Today I am trying an experiment. I have scattered a bag of cheap cooking salt over one part of our gravelled and very weedy drive, it is now raining gently and I am hoping that in due course weeds will be killed . . . . if it works it will be far cheaper than the chemicals which are effective but expensive. Does anyone have experience of this or is it an old wives' tale? DD
    Have you got the despatches? No, I always walk like this. Eddie Braben
  • Airwave!Airwave! Posts: 2,427 ✭✭
    edited 30. Nov -1, 00:00
    Thats a new one on me, I try to catch them while they are small, the weed wand (gas gun) works well then otherwise its chemicals. I do buy rocksalt to put on the driveway during the icey spells, not that we've had many, but hadn't noticed any less weeds?
  • Airwave!Airwave! Posts: 2,427 ✭✭
    edited 30. Nov -1, 00:00
    Seems like an odd growing year this one, not many apples, some pears, plums are growing well but not ripening and have a lot of maggots. After yeArs of spending money on poopy seeds, we have loads of them growing in the veg plot! Grass is certainly not green and loads of weeds are growing, a bumper year for bindweed.

    Hellpppp!
  • frogmortonfrogmorton Posts: 26,211 ✭✭✭
    edited 30. Nov -1, 00:00
    Airwave where did you get your poopy seeds from :lol::lol::lol:

    Brilliant typo!

    A bad year here too although not for squash for those who like to grow veg!!

    Our grass is still trying to recover from that drought last year....the grass died and the weeds didn't :roll:
    Love

    Toni xxx
  • Airwave!Airwave! Posts: 2,427 ✭✭
    edited 30. Nov -1, 00:00
    I've given my garden a reasonably good ignoring this year and everything grows despite what I don't do. Winter time is coming and I can get out and do things without melting. Woolly jumpers forever!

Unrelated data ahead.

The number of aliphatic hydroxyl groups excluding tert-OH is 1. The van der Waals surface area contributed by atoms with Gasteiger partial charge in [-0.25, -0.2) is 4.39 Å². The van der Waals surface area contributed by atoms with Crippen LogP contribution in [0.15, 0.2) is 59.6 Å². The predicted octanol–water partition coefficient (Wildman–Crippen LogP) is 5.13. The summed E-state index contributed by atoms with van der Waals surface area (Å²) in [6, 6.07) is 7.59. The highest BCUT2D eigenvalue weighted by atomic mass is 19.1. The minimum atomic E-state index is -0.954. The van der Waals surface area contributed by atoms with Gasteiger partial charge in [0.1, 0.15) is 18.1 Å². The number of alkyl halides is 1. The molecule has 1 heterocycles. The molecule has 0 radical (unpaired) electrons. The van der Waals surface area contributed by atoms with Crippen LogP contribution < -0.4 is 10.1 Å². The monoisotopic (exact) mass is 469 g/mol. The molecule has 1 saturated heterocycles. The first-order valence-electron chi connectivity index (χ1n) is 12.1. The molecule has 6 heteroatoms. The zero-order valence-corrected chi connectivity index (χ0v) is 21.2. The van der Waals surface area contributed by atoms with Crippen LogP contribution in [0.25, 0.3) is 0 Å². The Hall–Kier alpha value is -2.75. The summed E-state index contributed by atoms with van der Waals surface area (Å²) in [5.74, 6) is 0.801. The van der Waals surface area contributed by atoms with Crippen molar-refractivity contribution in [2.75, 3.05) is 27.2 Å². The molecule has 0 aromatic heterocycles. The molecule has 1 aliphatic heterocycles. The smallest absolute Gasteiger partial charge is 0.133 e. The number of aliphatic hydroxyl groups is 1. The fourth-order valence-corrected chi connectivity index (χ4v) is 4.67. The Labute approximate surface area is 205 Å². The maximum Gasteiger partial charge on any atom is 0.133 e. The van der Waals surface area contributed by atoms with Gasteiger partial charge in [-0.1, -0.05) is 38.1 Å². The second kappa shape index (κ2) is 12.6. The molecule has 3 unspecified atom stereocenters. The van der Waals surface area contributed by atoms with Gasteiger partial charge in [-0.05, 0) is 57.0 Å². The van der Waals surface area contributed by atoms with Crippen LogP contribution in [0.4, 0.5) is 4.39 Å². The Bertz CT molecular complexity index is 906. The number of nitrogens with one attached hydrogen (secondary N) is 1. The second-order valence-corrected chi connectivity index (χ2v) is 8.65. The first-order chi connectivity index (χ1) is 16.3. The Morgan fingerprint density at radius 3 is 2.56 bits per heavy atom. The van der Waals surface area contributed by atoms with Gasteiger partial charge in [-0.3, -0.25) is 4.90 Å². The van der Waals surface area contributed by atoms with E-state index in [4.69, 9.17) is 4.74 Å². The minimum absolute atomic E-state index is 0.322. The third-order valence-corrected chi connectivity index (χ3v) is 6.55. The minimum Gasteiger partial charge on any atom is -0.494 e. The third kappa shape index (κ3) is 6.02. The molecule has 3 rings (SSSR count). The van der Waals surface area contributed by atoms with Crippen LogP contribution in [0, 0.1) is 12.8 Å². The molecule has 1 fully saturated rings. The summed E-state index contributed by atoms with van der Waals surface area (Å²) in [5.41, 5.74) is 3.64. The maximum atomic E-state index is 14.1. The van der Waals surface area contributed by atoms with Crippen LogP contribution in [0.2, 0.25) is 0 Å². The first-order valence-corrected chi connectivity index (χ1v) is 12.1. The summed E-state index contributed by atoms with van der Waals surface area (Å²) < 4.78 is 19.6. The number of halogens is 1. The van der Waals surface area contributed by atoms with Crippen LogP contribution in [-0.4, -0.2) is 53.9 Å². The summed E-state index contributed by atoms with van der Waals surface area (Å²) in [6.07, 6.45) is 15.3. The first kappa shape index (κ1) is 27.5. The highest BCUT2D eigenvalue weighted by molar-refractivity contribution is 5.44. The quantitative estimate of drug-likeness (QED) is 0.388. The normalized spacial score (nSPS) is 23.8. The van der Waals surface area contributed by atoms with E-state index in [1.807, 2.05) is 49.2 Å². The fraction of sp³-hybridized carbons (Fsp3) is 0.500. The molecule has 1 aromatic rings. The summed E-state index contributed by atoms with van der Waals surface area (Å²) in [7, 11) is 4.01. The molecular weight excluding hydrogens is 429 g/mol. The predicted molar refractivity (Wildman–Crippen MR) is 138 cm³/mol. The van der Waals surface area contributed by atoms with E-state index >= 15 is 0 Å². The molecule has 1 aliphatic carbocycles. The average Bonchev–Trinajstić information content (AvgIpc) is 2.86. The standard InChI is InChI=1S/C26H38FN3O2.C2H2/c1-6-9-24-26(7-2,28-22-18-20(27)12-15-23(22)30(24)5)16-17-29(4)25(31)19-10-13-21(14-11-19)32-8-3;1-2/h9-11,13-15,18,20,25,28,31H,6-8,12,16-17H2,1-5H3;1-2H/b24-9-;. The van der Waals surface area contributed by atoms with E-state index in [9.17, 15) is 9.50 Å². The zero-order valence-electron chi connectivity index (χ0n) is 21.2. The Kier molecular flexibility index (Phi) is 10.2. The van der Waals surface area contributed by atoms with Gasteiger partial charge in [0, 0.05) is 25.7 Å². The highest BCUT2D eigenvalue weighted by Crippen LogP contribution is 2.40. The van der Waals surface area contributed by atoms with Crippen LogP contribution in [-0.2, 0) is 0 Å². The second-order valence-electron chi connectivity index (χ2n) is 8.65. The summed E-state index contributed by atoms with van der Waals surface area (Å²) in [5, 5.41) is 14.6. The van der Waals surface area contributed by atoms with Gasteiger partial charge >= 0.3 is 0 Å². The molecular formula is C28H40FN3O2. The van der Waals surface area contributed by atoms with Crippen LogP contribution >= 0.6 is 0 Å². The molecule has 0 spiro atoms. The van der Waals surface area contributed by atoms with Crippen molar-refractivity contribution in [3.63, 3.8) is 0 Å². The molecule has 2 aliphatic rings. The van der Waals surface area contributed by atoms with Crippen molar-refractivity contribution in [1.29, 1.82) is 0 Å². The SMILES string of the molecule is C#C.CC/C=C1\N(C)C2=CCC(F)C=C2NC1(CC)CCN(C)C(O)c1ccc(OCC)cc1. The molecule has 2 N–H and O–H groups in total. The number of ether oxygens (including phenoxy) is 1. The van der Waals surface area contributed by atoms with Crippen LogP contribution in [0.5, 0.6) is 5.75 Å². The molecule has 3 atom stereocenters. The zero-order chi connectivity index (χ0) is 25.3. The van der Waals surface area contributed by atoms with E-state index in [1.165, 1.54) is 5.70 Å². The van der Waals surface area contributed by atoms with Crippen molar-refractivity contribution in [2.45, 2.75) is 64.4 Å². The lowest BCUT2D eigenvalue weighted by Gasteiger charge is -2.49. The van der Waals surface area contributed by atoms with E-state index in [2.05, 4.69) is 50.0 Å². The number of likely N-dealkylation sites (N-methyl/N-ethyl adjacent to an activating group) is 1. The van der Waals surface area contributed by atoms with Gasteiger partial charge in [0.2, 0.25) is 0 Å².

• daffy2daffy2 Posts: 1,713
    edited 30. Nov -1, 00:00
    This year has been harder work so far than 2018. Even before the hot weather arrived plants were struggling due to months of NEasterly airflow/winds which not only kept the temperature right down but also dried everything out and mostly prevented rain - double whammy. Resident and very active mole managed to see off those plants that did try and grow - if I watered to keep plants alive it would bring out the worms and then the mole so no-win.
    Salads have mostly been a non-starter, although once this hotspot goes I'll start sowing winter lettuce etc in the hopes that September will be kind and let them get established.
    However climbing French beans have come through as they usually do(much better use of my limited space and longer cropping than dwarf) and the toms are redeeming the situation. Several different sorts all growing outside. My old faithful 'Outdoor Girl' managed, despite the poor early start and continuing lack of moisture, to get the first ripe fruit in before the end of July. Now others are ripening well - not large quantities, but that's OK as it's only me.They often don't get to the kitchen as I go on a daily tour of the garden; the temptation of a sunwarmed tom is not one I bother to resist too much!
  • Airwave!Airwave! Posts: 2,427 ✭✭
    edited 30. Nov -1, 00:00
    Daffy2, re your live in mole, I suggest sitting on a revolving stool with a ten gauge shot gun and firing at will, I doubt if you'd hit much but it'd make you feel a lot better!

    We planted toms in the veg patch rather than the green house, no watering, no food and no sticks, they've gone mad, grown AND ripened, yum yum!